The principles found in this case were:
  • The Central Pollution Control Board appoints an inspector to check that emissions levels are in compliance with the Water (Prevention and Control of Pollution) Act, 1974 and the Air (prevention and control of pollution) Act, 1981.
  • To create a safety committee for employees.
  • Industry to publicize about the consequences and the proper treatment of chlorine.
  • To train and instruct the employees regarding the safety of the plant through audio-visual services and to install loudspeakers to alert neighbours in case of gas leakage.
  • Staff to use protective equipment, such as helmets and belts.
  • That the employees of Shriram furnish the undertaking of the Chairman of Delhi Cloth Mills Limited that they will be "personally liable" for paying compensation for any death or injury in the event of gas escape resulting in death or injury to staff or people living in the vicinity.

Reforms brought aftermath

The concept of absolute liability was originated in this case as the exceptions which are there in strict liability leaves sufficient amount of risk. The court also performed the function of an extra-parliamentary body by insisting that the concept of absolute liability be used and thus set a precedent for future cases to come.

The recent vizag leak case is one of the examples where this case of used as a precedent in terms of the extent of liability of employers in such cases. The reforms brought by this case can be seen from the latest case of the Vizag Gas Leak Case where LG Polymers would be held responsible and there is no requirement to show that the leak was caused by negligence. The mere fact that the leak happened from their plant is enough.

The court made the decision in such a manner so as not to hinder the economic development of the country and also to ensure that there should not be any gross injustice to the victims. This case acted as a guiding force for the implementation of the Environment (Protection) Act, 1986 The case set a precedent for all the industries to establish more stringent safety measures.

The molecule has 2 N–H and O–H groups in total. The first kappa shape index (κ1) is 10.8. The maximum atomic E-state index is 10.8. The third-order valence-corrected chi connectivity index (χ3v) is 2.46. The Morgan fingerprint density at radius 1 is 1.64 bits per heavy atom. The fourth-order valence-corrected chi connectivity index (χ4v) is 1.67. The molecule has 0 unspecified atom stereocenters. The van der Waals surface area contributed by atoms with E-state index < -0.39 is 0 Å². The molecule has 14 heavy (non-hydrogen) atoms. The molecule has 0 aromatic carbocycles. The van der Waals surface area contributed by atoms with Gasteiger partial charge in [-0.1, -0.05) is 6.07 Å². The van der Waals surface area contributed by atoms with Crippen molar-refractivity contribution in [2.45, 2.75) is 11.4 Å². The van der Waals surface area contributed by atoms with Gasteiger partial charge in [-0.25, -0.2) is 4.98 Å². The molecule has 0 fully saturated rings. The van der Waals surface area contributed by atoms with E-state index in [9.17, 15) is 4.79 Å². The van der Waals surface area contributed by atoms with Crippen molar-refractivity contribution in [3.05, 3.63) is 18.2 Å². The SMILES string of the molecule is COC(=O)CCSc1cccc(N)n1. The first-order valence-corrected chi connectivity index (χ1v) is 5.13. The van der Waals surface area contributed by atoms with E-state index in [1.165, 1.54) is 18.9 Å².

The gas leak case of Shri ram was also noteworthy because it was the first time that a company had been held exclusively responsible for an incident and had to pay compensation irrespective of its claims in defense. The reasons for the decision have also been found not only on a legal basis but also on a scientific basis, which is why a special judicial function has been undertaken by the Supreme Court.

The decision was made also in view of the importance of industrialization and the fact that it may eventually result in accidents. The decision was also determined considering the terms of the need for industrialization and the inevitable possibility and the impact of injuries. In general, it was a rational decision, taking all social, economic, and legal factors into account, which made the Supreme Court a defender of the environment and public rights.